Had Thomas true faith when with his own eyes he saw Christ?
Yes, for he saw Christ only in His humanity, and yet testified to His divinity by exclaiming: My Lord and my God!
Is it true, meritorious faith not to be ready to believe before seeing that which is to be believed?
By no means; for faith consists precisely in firmly holding as true that which is not seen. Therefore Christ calls him blessed who has not seen and yet believes.
When is faith true and meritorious?
That is true faith which firmly believes all that God has revealed, whether written or unwritten, and when one lives in accordance with that faith; for faith in Jesus simply does not save us, when that which He has commanded is not performed. (Matt VII, 21.; James II. 20.) That faith is meritorious which without doubting and without hesitation willingly submits the understanding to revealed truths which it cannot comprehend, and this for the love of Gods who is eternal truth and cannot deceive.
Whence do we know for certain that God has revealed certain things?
From the Church of Christ which alone preserves the revealed word of God faithfully and uncorrupted, as it is contained in the Bible and in tradition; by the Holy Ghost all truth is given to the Church, and Christ remains with her until the end of the world. (Matt. XXVIII. 20.)
Has the Church of Christ any marks by which it may be known?
Christ’s Church has these four marks: it is One, it is Holy, it is Catholic, and it is Apostolic.
How is the, Church one?
The Church is one, because all its members agreein one faith, are all in one communion, and are all under one head. (Matt. XVI, 18.; Eph. IV. 37.)
How is the Church Holy?
The Church is Holy, in her Founder, Jesus Christ, and by teaching a holy doctrine, by inviting all to a holy life, and by the eminent holiness of so many thousands of her children.
How is the Church Catholic?
The Church is Catholic or Universal, because she subsists in all ages, teaches all nations, (Matt. XXVII. 19, 20.) and maintains all truth.
How is the Church Apostolic?
The Church is Apostolic, because she comes down by a perpetual succession from the apostles of Christ, and has her doctrines her orders, and her mission from them.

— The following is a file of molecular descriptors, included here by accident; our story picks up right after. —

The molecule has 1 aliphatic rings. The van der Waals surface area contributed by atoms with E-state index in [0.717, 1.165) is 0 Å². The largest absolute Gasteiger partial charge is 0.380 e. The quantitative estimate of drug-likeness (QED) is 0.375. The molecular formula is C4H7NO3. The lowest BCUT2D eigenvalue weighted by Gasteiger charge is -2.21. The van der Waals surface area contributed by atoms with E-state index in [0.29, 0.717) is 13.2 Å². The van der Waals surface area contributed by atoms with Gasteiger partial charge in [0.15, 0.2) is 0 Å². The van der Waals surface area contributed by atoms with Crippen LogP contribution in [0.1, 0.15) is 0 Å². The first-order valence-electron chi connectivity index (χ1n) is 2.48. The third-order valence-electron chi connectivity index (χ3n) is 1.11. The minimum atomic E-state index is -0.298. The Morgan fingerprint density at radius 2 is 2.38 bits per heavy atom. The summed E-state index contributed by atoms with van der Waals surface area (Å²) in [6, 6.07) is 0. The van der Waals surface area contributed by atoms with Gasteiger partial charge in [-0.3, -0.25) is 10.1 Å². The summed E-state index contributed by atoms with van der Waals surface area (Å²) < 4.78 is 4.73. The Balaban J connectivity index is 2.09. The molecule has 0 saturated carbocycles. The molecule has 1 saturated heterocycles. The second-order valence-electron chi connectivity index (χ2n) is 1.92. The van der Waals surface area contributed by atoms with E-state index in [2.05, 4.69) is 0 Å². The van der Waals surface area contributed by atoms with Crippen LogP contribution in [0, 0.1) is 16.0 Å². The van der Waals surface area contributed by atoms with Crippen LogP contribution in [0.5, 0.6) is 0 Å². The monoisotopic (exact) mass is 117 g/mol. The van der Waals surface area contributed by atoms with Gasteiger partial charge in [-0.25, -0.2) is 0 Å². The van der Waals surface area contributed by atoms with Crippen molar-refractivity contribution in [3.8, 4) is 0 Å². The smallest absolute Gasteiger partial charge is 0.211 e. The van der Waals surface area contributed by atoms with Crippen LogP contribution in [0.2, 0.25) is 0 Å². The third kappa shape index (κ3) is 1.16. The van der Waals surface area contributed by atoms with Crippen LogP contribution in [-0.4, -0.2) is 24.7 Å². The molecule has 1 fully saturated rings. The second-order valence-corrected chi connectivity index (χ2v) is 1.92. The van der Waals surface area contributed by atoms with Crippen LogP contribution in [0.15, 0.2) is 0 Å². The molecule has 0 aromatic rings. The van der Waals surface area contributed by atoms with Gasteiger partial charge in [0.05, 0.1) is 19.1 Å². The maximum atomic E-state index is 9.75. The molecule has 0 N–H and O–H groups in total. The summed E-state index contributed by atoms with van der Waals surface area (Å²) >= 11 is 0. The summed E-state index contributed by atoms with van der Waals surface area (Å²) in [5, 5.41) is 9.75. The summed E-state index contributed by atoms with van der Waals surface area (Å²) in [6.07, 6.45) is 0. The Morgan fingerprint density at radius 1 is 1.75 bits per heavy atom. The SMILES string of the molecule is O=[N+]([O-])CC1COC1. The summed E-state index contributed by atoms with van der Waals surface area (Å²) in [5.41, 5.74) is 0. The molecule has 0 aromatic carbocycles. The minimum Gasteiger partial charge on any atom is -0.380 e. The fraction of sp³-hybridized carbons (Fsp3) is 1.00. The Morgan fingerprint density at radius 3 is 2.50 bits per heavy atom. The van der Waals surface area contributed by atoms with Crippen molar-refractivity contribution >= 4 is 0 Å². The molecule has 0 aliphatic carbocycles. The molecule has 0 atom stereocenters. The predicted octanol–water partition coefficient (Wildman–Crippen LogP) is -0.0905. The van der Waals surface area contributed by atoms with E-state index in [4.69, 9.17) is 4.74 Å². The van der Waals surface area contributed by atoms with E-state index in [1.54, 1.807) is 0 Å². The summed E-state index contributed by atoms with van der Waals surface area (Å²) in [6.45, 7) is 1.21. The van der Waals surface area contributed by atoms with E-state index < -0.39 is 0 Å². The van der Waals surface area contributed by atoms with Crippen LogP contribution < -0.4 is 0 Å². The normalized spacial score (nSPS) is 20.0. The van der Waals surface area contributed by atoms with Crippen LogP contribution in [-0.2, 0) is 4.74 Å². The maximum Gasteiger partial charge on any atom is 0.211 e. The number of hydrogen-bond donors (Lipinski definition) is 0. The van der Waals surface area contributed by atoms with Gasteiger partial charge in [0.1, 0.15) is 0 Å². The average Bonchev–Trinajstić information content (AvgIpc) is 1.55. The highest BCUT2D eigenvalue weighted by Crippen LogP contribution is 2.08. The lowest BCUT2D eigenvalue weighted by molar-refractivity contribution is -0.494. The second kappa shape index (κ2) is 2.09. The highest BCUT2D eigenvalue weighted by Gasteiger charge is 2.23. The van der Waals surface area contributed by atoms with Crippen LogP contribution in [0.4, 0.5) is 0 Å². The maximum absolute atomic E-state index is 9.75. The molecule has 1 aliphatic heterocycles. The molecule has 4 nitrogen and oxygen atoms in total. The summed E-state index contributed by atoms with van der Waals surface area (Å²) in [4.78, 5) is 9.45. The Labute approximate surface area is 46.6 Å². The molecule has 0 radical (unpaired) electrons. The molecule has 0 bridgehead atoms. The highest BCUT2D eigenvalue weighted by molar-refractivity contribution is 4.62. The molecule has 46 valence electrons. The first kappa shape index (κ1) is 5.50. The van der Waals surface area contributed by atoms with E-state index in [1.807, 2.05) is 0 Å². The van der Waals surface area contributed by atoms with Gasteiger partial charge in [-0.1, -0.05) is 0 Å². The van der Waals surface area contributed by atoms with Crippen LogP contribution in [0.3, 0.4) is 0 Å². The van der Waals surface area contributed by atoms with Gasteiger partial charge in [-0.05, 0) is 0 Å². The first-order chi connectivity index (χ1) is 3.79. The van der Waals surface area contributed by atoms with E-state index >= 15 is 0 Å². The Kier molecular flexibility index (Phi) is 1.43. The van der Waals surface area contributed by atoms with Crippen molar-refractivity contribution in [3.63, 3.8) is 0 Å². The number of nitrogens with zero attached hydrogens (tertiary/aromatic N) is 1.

Which is this true Church?
The Roman Catholic Church, for she alone has these marks. She is One in her head, the Pope of Rome, in her doctrine, and in her Sacraments, which is evident since she excludes all those who do not accept all her dogmas. She is Holy, for Christ her Founder is holy; and her doctrine and Sacraments lead to holiness, as shown by the multitude of her saints whose sanctity God arms by great miracles. No sect has saints. She is Catholic or Universal, for she has been in existence always from the times of the apostles, as is clearly shown by the fact that from the times of the apostles there have always been some who separated from her and founded sects. The Catholic Church has always existed, and cannot perish or become corrupt, since Christ has promised to remain with her to the end of the world; she is also spread over the whole world, is always being announced to all nations, and is fitted for all generations and for all people. She is Apostolic, for she accepts no doctrine which does not come from the apostles, and she can prove that the ministers of the Church, the bishops, have come down in unbroken succession from the apostles.
Can those who remain outside the Catholic Church be, saved?
The Council of Trent (Sess. V. in the Introduction) assigns the Catholic faith as the one without which it is impossible to please God, and the Roman Catechism teaches: (I part. art. 9.) “The Church is also called Catholic or Universal, because all who desire eternal salvation must cling to, and embrace her, like those who entered the ark to escape perishing in the flood.” According to this doctrine of the Church, which the holy Fathers affirm, only those idolaters and obstinate heretics are excluded from salvation who knowingly deny the truth, and will not enter the Church. The Catholic Church does not condemn the unbelievers, she prays for them, leaves judgment to the Lord, who alone knows the heart, and knows whether the error is culpable or not, and she calls on all her members to pray for their enlightenment.
Are we then already saved, if we belong to the true Church?
No, we must also live up to the faith which she teaches make good use of all means of salvation, regard and honor all her regulations and commands, for otherwise the words of Christ will be verified in us: And I say to you that many shall come from the east and the west, and shall sit down with Abraham, and Isaac, and Jacob, in the kingdom of heaven: but the children of the kingdom (the true Church) shall be cast out into exterior darkness. (Matt. VIII. 11.)